Anti-Vietnam War Protest in SF. Chinese Progressive Association contingent, from left to right: Joyce Nakamura, Irwin Lum and Alex Hing.
It was at the anti-war demonstrations that I first saw an Asian contingent and people from I Wor Kuen (IWK), a revolutionary Asian American group. I saw their banners and I thought their slogans were the best. It wasn’t just like all about peace and loving your brother, but their signs said, “US imperialism Out of Southeast Asia” and coming from Asia I was very aware of imperialism. Some of the things Asian Americans were concerned about – like finding their roots – didn’t concern me too much because I was always pretty confident about my Chinese identity and Chinese culture.
At the time I was wandering about in life, seeking and looking for something to give me direction. I read a lot – everything from Buddhism to writings by J. Krishnamurti – on the spiritual side – and books like Soul On Ice, the Autobiography of Malcolm X and Franz Fanon’s Wretched of the Earth on the political side. Those books really opened my eyes. I tried to draw from both sides – spirituality or revolution. Being an angry young man at the time, I went with Marx and Mao. Some years later, when I was a student at the University of Washington, I went to the Tule Lake Pilgrimage and met a lot of IWK people. I was on my way to moving back to San Francisco, and they told me about CANE (Committee on Nihonmachi Evictions) and CPA (Chinese Progressive Association) and so I looked them up when I got here. I also went to the JAM (Japantown Art Media) Workshop. And that’s where I felt most at home because there were all kinds of cool Asians doing Asian American art and serving the community. “Serve the People” was a big thing back then and I wanted to be part of that.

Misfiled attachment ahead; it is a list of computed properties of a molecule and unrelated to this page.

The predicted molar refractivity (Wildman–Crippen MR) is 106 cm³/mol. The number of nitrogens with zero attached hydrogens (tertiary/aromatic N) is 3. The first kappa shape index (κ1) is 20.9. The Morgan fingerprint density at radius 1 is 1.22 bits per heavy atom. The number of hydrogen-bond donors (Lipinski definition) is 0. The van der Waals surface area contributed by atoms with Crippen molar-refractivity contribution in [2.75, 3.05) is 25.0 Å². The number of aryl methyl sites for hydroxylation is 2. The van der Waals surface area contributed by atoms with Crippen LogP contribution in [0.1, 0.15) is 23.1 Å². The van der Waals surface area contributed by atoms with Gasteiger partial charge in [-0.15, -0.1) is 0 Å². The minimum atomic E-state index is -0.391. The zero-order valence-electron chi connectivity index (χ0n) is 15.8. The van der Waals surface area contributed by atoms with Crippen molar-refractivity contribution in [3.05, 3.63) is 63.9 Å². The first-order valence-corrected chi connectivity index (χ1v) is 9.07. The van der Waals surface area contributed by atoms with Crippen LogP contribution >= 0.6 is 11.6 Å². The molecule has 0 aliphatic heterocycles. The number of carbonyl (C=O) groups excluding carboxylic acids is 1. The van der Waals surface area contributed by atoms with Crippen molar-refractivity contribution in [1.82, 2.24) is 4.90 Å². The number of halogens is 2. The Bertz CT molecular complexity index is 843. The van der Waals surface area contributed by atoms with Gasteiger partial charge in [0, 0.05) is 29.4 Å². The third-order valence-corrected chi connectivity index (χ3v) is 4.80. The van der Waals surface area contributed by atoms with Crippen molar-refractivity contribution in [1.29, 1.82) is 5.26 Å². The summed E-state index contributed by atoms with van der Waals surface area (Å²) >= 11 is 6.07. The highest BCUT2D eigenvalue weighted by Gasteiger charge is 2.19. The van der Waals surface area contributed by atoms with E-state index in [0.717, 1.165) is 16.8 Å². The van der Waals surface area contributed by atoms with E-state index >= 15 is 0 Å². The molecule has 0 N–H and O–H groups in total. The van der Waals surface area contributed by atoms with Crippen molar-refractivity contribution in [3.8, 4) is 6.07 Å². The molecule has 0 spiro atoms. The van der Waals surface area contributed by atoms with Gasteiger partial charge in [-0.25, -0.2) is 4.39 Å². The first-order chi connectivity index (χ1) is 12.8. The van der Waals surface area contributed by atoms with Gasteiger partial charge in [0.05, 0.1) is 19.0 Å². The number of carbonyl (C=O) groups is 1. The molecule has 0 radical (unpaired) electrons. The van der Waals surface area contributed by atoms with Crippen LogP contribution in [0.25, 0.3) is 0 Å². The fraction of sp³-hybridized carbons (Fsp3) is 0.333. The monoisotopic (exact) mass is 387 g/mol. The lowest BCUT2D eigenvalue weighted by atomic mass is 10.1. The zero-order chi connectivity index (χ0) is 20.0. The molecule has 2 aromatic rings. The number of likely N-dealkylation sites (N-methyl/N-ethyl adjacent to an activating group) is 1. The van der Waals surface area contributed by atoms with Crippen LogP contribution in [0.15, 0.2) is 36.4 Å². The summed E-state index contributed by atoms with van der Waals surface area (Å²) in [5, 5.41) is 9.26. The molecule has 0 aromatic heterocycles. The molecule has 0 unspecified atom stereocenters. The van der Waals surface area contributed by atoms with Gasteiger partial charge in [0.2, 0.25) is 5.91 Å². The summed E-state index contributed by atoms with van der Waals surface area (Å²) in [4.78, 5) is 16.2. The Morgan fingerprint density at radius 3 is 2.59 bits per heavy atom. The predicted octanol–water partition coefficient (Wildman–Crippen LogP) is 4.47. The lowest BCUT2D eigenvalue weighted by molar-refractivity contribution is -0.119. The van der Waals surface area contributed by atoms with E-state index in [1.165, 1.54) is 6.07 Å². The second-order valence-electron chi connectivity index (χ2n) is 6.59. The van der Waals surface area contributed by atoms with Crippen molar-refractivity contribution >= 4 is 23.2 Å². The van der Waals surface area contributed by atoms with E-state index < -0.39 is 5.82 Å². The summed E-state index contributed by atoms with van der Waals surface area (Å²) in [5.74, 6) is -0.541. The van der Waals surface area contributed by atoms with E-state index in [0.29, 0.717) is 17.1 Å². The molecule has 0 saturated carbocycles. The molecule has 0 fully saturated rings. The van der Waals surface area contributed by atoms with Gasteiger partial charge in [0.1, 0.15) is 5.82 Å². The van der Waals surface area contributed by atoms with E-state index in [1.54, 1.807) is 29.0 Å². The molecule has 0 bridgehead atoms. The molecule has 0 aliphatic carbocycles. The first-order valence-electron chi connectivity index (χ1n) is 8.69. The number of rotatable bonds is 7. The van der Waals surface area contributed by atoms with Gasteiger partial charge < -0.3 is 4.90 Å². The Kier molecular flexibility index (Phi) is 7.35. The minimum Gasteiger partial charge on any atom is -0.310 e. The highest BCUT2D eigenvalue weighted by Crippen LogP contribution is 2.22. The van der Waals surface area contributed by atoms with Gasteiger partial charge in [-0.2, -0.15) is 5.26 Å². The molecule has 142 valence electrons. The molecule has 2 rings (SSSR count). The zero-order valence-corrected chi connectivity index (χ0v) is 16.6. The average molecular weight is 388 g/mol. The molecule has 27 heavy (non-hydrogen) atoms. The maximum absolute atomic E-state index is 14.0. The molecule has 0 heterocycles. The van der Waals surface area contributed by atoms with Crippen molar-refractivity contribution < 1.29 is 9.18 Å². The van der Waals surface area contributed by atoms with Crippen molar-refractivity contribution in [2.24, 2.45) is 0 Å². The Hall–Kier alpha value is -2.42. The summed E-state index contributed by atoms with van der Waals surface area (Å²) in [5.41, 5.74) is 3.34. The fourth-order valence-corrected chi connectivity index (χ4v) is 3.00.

Eddie Wong: That’s where you started studying silk screening, right?
Leon Sun: Yeah, they were making something posters for the community. They also taught the community organizations how to make their own posters. At the same time, I got hooked up with the Chinese Progressive Association (CPA) and later I worked on Unity, a revolutionary newspaper. That’s where my photography and art really took off because that was just what I wanted to do as an artist.
Eddie Wong: But let’s go back and talk about silk screening a little bit. People don’t realize that in silk screening you create the work as a negative image. How do you process that in your head?
Leon Sun: Usually you draw a sketch of the image, color it in with color pencils or use Photoshop to see what you want it to look like. Then you translate each color into a separate run. You then burn the image onto the screen which is coated with a photo sensitive emulsion. You process it by washing it so the screen itself becomes a negative. And then you put the ink into the screen, and you force the ink through the open spaces with a squeegee, so it once again becomes a positive image on the paper print. The hard part is each color is made with a separate run and you have to register them, so they’re all lined up properly.